First things first. I’d like to wish all of our American followers and listeners a very Happy Thanksgiving today. As I celebrate with family, I have been reflecting on body image and our review of the latest podcast series 3. This week we have covered some of the later episodes of the series and in particular Episode 5. Here I spoke with Charlotte Aynsley about Internet Safety and in particular Body Image. The two go hand in hand.
I hardly know anyone who hasn’t faced problems with body image at one time or another. Of course, there are cases more extreme than others, which lead to eating disorders and other physical and mental health problems. No ifs, ands or buts, these are serious matters. Common body image issues that are less serious such as seeing oneself fat obsessively and consistently, however, are not to be dismissed lightly either, as they can also have a bearing on self-esteem and lead to health hazards.
Because body image and self-esteem are intrinsically linked, even those most confident hit lows about their body.
“I am fat; I’d like to lose a few pounds and then I’ll feel better; Only if my bum were bigger or smaller for that matter,” are just a few of the phrases that many women and some men use about their body on a regular basis. It’s all about perception and assumption that everyone else sees it that way, too.
According to a report by researcher Helen Gallivan, 53% of 13 year-old American girls are unhappy with their bodies. This number grows to 78% by the time girls reach 17. And In another survey, carried out by Edelman Intelligence for the 2017 Dove Global Girls Beauty and Confidence Report, it emerged that only 46% of girls globally had high body esteem, while the figure was even lower in the UK (39%). Of the countries included, only China and Japan fared worse.
Over the years, I have been told often that I don’t see myself the way others do, particularly at retreats, leadership conferences and so on. While others tend to see me as a confident woman who is comfortable in her own skin (and I am most of the time), I have low moments too. This came home to roost while having coffee with two longstanding friends during what I thought was a high point in my life.
You look great, Sonja, but you might be a little thin, one of them said and the other agreed. How is your work-life balance? Are you eating right?
Excuse me, I am bigger now than I have ever been! If anything, I need to shift about three pounds. Long silence, which plunked a pink elephant in the room.
Then you have a body image problem, one friend said. I’ve never known you to be happy with your body. Never! And the other chimed in: She’s right! Maybe there is a self-esteem issue, too. Pink Elephant turns dark grey at this point and mist falls over the room!
I do not have a body image or self-esteem problem, thank you very much, I stress while refusing a pastry that might contribute to weight gain. I feel and look great, so how can I have a body image problem. End of conversation!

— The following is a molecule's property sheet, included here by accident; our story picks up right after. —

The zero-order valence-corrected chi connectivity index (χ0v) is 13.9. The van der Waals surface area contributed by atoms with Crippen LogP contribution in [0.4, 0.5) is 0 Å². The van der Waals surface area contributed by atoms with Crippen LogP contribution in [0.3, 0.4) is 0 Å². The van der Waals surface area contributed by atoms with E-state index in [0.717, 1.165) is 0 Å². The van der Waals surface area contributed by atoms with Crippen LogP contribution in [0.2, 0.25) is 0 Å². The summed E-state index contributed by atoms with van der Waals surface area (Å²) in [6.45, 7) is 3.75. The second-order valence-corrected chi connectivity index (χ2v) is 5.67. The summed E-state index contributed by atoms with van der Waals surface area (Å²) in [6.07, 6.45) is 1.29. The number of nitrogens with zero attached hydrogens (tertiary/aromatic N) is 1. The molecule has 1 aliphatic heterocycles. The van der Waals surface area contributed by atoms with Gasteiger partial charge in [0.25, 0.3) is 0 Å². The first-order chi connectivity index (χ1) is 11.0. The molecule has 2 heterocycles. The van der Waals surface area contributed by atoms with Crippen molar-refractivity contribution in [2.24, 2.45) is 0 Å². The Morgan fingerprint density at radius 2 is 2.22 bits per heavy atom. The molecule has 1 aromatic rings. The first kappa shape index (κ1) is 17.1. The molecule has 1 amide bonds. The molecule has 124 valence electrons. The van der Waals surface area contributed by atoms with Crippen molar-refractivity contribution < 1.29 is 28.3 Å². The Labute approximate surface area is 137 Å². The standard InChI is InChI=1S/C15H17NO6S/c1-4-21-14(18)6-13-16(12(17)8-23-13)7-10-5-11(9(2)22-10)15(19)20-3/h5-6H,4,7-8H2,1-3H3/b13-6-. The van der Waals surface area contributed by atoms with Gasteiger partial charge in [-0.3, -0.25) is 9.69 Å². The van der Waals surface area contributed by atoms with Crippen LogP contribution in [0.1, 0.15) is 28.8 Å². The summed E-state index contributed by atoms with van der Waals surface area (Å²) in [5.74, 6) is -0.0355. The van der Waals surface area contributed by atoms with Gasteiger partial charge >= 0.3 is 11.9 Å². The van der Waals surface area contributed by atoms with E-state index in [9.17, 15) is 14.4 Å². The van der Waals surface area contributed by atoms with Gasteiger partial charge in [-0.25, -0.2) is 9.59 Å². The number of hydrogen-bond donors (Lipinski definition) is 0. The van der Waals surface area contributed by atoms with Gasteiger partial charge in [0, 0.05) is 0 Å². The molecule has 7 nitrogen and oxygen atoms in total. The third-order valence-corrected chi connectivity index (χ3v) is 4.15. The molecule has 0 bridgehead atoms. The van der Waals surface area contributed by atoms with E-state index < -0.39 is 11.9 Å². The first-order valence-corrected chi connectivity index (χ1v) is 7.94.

Actually, that conversation, though not recalled verbatim, did not end there. I recounted it in my mind’s eye repeatedly, until I decided to take a deeper look at my obsession with body size and what was really going on. Though I’ve never been overweight, I’ve always referred to my thighs as thunder thighs and my bum as rather enhanced. Often when I am trying on clothes, I hear myself announcing: “I will never get into that,” and then slip right into it. Sometimes, of course, I don’t slide into a pair of jeans, for instance.
And when this happens, the key is knowing that the jeans are too little and that I am not too big. It has taken me awhile to get my head around the negative body image stuff, but with a heighten awareness I now know that when a few extra pounds drag me down, it has more to do with the consequences of eating and drinking unhealthily than anything else. Thus, I get a grip on my diet and I don’t mean dieting, rather eating good foods that my body enjoys.
Make no mistake about it, the issues I have dealt with over the years don’t compare to some of the more serious matters that others contend with, but my problems are real and have often hung over me like a dark cloud from time to time. So nowadays on the odd occasion when I am told that I don’t see myself the way others do or that I have a body image problem, I don’t hit back defensively and go into a slump, I take the high road, if you will, taking a few tips from the ladies of UIO: You Inside Out.
Banish self-deprecating talk!
Focus on health!
Embrace genes, fanny and all!
Focus on likes and not on dislikes!
Make the most of the haves (that is what you have); ignore the have nots!
These tips can help with all poor body image problems. Though weight rates high amongst such issues, it is not the only culprit. For instance, as a girl, I do remember feeling unattractive as early as puberty, from disliking my wide, flat nose, mainly because peers teased me as such, and then later detesting my new breasts, which looked like mounds on my chest. And then as a young woman, I couldn’t understand why I had stick thin legs. It is a wonder I grew into a confident woman at all.
But I did and so can you with self-esteem in tow. When the low moments hit, and they will, just take the high road. You can find the links to the podcast here
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